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President Sauli Niinistö was photographed recording his traditional New Year’s Speech in the Presidential Palace on 29 December, 2017.
President Sauli Niinistö was photographed recording his traditional New Year’s Speech in the Presidential Palace on 29 December, 2017.

 

Finns and Finland should not forget the main theme of the centenary independence celebrations ‘together’ after the year of commemoration, says President Sauli Niinistö.

“The clear message of the centenary year was that Finland’s course has been successful, and that this is a good path to take into the future. The theme of the centenary year was ‘together’; this was seen as the secret of our success and also the key to our future,” he stated in his speech on New Year’s Day.

“There is diversity, people have different backgrounds, convictions and goals, we have a right to disagree. This is something we must be able to respect, however differently we ourselves might think.”

He also broached on a number of more topical issues.

The Finnish economy, he said, may have returned to a strong growth path but has yet to reach the levels preceding the global financial crisis that erupted in 2008. The growth, however, has not been the only driver of public and private consumption as stimulus measures adopted by central banks have made loans more readily available.

“We must now note that our indebted economy is also very dependent on the policy of major central banks,” said Niinistö.

“The warning that abundant funding has been channelled into increased debts and asset values is well founded. Tighter monetary policy, which is inevitable in the world at some stage, will lead to a more challenging situation. Reasonable caution is now called for.”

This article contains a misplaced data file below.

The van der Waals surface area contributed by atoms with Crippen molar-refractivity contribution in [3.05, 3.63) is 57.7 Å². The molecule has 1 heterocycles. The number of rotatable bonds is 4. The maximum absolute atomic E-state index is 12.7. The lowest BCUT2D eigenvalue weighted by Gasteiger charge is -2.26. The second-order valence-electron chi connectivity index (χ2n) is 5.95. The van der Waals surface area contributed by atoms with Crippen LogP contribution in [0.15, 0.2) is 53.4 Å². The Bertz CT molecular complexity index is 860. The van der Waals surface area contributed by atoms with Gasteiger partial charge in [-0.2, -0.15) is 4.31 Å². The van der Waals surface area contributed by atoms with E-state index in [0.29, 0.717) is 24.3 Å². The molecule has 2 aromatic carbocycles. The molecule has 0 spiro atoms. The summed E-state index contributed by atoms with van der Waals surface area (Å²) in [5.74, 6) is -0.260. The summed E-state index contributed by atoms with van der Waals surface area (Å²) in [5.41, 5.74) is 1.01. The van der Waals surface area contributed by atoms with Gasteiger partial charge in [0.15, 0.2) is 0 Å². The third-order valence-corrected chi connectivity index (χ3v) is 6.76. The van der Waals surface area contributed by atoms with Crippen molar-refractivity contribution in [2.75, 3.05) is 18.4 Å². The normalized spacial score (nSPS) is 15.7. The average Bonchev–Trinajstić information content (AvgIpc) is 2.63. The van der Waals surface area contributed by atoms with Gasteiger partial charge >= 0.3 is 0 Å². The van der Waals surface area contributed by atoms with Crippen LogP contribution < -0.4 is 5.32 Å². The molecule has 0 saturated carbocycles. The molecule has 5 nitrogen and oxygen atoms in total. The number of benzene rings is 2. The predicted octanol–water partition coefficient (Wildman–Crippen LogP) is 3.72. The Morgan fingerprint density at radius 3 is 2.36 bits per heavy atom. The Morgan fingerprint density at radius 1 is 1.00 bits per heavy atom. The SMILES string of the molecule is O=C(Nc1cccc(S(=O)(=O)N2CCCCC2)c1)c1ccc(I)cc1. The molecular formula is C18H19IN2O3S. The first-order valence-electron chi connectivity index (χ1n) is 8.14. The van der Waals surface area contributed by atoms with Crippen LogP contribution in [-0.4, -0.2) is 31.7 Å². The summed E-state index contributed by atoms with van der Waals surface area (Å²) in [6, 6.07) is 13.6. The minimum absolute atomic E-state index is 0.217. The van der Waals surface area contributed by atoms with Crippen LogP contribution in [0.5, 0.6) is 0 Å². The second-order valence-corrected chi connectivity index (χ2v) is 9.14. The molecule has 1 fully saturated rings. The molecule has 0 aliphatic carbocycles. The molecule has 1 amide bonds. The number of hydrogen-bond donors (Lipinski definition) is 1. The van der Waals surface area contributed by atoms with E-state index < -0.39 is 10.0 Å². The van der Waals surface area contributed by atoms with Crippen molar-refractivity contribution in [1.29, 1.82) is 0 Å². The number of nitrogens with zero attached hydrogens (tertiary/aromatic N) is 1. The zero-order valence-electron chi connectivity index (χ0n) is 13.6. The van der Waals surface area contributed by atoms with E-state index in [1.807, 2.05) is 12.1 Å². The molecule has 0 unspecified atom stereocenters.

He pointed out that technological advances are creating entirely new industrial sectors and moulding the very nature of work. Finland must according to him do its utmost not only to keep step with the development but also to foster the know-how required to become a global leader in the development.

Niinistö stated that the upheavals taking place all around the world also affect the foreign and security policy situation of Finland. North Korea’s escalating armaments development, for example, has added to an already lengthy list of security threats.

Such developments, he said, are discussed and regulated increasingly by the major powers of China, Russia and the United States but decreasingly by the likes of the European Union and United Nations.

“Of course, dialogue between major powers is a good thing,” Niinistö admitted, adding that there seems to be room also for small mediators. “Finland is more than pleased to provide good services when required. Finland is also active in supporting stability and dialogue in the Baltic Sea area, Arctic areas and also globally.”

“But as far as we are concerned, the problem is the missing seats: the EU has remained on the sidelines and the role of the UN seems to be diminishing.”

Niinistö also reminded that climate change is not a matter of opinion but a real threat – a realisation that came too late for many and would have come even later had it not been for those sounding the alarm bells.

“Now is the time to act, not at the normal pace, but quickly. We are running behind.”

Finland, he added, is ready to assume responsibility for combating climate change. The country has increased its international climate funding and remains committed to the objectives laid out in the Paris Agreement. The domestic technology industry, additionally, is doing its part by developing sustainable solutions.

“Each of us must assume and take responsibility; our way of life is resulting in a critical burden on our [planet]. The world does not exist solely for us, but for continuity. It is ours to safeguard and pass on.”

Aleksi Teivainen – HT
Photo: Jussi Nukari – Lehtikuva

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